As our kids march back to school, you may notice a drag in their step as they cower under the weight of their heavy backpack. You may be tempted to give in when your child begs for the bag with their favorite animal or cartoon character, but parents need to stay strong and keep in mind that the right backpack is an essential everyday item that will make or literally break your kid’s back.
NBC News recently spoke with an expert, physical therapist Karena Wu, about choosing the perfect backpack for your child’s back health and how this one purchase can be the most important school supply you buy. The best fitting bag is even more important today as kids lug around text books, binders, as well as e-readers, tablets and laptops.
But before you go choosing a bag, Wu points out that the weight they will be carrying day to day should never exceed between 10 and 15% of their body weight. Carrying more than this can lead to back pain and bad posture. She explains, “We’ve all seen the postural change that happens when a kid is carrying more than this; their shoulders hunch and round as the weight pulls them down and backwards.”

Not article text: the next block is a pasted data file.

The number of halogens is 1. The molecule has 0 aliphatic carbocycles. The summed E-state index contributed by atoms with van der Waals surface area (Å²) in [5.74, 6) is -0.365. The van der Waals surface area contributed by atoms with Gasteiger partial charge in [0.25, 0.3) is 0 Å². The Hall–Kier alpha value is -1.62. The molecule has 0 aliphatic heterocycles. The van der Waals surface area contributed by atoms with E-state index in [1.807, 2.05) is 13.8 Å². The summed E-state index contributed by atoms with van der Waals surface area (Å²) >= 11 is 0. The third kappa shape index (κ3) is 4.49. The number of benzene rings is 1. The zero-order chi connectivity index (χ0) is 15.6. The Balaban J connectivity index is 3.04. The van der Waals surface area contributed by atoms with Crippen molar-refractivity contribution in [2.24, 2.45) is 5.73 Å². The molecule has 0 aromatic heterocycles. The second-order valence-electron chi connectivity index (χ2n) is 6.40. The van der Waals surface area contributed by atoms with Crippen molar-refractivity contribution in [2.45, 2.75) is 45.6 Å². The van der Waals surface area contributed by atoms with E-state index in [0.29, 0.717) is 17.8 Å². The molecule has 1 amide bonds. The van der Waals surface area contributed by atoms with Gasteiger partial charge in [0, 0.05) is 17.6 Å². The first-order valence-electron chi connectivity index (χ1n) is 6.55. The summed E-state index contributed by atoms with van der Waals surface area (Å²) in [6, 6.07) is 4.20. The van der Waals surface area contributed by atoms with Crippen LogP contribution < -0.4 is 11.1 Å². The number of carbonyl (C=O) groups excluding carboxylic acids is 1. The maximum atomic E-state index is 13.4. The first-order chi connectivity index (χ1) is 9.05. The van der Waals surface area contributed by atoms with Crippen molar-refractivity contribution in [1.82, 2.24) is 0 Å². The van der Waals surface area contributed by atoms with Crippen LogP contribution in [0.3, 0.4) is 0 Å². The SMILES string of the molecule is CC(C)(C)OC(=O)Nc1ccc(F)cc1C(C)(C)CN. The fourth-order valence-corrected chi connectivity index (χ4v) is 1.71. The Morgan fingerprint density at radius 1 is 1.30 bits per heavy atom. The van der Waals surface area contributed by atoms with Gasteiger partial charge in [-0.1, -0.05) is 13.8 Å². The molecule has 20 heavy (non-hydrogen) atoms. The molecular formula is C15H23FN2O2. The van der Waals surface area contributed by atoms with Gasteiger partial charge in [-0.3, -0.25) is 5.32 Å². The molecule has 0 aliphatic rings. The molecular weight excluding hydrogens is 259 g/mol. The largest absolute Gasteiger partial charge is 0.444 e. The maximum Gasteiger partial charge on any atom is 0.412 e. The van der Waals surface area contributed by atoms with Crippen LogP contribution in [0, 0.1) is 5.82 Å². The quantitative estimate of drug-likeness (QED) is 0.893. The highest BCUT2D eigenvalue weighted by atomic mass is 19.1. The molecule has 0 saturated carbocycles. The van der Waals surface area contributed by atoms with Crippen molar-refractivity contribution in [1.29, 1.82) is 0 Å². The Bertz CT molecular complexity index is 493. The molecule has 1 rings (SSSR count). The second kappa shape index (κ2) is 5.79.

The first thing Wu advises parents to do when shopping for a new backpack is to make sure there are multiple compartments. This will help to organize all of the pens, pencils, book and folders as well as distribute the weight of these items evenly. If everything is in one compartment they tend to shift to one side and make the back more difficult to carry.
Thin, but durable material is also important so that more weight is not added to the bag than is necessary. Lightweight padding on the back and shoulders will also help keep your child’s back healthy and happy throughout the school year. And if you can convince your child to wear a bag with chest and waist strap buckles, this will add even more support. If your child must carry more than 15% of their body weight each day, Wu recommends a rolling backpack to keep the heavy items off their back.
Once you and your child have picked the perfect bag, both fashionable and comfy, Wu shares some ways to reduce unneeded back stress. Even though many kids may sling their bag over one shoulder, wearing the backpack with both straps at all times is ideal for the back. Also, tightening the straps in order to keep the weight of the bag close to your body will help to lighten the load. And lastly, as they wait in the pick-up line after school or stand around talking with friends - removing the bag during prolonged periods of standing can help to give their back a break.
What do you think of these tips to buying the right back-to-school bag?
What qualities do you look for when shopping for a new backpack for your child?